You'll notice that currently the three main variables, the desired course, the artists length, and the hours practiced are all set to null. This is where we'll retrieve the previously stored user values. So, we'll go right in that first one on line 36 and we'll get rid of the quotes there because we're going to be calling local storage, local storage, upper case s dot get item, as opposed to set item. And we only need one parameter here, and we'll put that in single quotes, and it is the name of the item you want to get, and for the desired course, it's desired course.
Sometimes the hardest thing about working with local storage is coming up with a set of names that make sense over and over and over again. Okay again, we'll be taking this code and basically copy, pasting, altering in to other functions. So here, at the artist length, the item we want to get is artist length. One more time. Let's get rid of our double quotes there.
Paste it in and we will, of course, get hoursPractice, okay. I'm going to make sure to save this file, so I now have both of them saved. And we're ready for our test run. Back to the browser. Now I'm going to go ahead and click refresh. So, they'll start over. And let's step through the survey. Well, I'm feeling more like film, video, graphic design, still interested in sculpture, so let's do those three. Hit next, and I still like that paper-making concept.
I still thought of myself as an artist since I was a kid. And art, yeah, I'll go up to four. And I still have not shared it with anybody. Okay. And now, it looks like our local storage is working well. There's our three, previously missing user values. Bravo. So, I promised that I'd show you how to work with local storage during development and testing. You'll need to use a browser that has development tools, but all the modern ones do, so it's really no problem. In Chrome, what you do is go to view, developer, developer tools.
Once you're there, go to the resources tab and you'll see an entry for local storage. If there's anything stored in local storage, you can expand that entry and click on it, and there you'll see the items that have already previously been stored. Now, we see that three that I worked on artist length since I was a kid, desired course, paper-making, hours practised, four. Again, one thing to keep in mind, we're always working with strings when you work with local storage, so this four is actually a string.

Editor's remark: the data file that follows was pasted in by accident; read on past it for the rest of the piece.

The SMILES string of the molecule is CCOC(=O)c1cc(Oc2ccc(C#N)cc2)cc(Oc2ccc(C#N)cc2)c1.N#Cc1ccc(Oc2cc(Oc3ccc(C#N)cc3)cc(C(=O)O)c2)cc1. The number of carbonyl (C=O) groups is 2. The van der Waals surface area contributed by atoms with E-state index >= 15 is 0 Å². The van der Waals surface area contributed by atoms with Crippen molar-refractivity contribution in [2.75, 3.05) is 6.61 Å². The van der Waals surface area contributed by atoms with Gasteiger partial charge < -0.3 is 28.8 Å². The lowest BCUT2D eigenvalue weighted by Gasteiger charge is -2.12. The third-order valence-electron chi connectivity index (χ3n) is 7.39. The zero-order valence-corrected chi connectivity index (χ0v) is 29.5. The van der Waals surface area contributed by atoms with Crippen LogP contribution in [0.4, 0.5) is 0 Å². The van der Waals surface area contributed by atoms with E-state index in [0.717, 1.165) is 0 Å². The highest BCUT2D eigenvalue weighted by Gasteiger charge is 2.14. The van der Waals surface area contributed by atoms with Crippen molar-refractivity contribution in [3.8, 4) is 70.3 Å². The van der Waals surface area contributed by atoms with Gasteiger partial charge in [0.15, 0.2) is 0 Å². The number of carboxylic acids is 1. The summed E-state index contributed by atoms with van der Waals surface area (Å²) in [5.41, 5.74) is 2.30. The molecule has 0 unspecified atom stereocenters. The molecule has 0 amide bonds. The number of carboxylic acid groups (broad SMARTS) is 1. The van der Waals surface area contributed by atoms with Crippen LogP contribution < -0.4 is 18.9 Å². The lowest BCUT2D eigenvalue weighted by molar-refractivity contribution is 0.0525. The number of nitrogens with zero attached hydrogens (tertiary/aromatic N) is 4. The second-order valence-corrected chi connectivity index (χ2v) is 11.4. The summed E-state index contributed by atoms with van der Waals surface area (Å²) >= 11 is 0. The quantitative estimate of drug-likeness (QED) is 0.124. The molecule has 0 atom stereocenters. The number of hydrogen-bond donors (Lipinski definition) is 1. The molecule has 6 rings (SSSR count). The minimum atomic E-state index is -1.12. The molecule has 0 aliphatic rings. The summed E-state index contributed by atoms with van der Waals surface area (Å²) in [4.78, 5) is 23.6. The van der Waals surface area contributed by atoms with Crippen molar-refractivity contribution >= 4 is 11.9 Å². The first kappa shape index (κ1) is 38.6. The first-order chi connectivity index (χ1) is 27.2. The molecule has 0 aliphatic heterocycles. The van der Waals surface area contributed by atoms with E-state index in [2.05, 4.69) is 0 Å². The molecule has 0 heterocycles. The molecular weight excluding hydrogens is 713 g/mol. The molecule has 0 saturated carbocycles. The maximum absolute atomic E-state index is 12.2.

If you ever need to retrieve it and do something mathematical with it, you'll have to convert it to an integer. Now you notice a fifth entry and, this is because of another course that I was working on, using local storage. As I said, I really like this facility. And this one is just left over, there's no value left in it. So, I'm going to go ahead and just select it, and then press the Delete key. Now you can go ahead and delete local storage as you're doing your development, you can even go in and edit the value, if you need to.
I really think local storage is a excellent technology for integrating data on the web, and I use it in many of my projects. If you want to know more about how to build a custom survey cube, like this one, check out my lynda.com course, HTML5 projects; creating surveys.
There are currently no FAQs about Working with Data on the Web.
Access exercise files from a button right under the course name.
Search within course videos and transcripts, and jump right to the results.
Remove icons showing you already watched videos if you want to start over.
Make the video wide, narrow, full-screen, or pop the player out of the page into its own window.
Click on text in the transcript to jump to that spot in the video. As the video plays, the relevant spot in the transcript will be highlighted.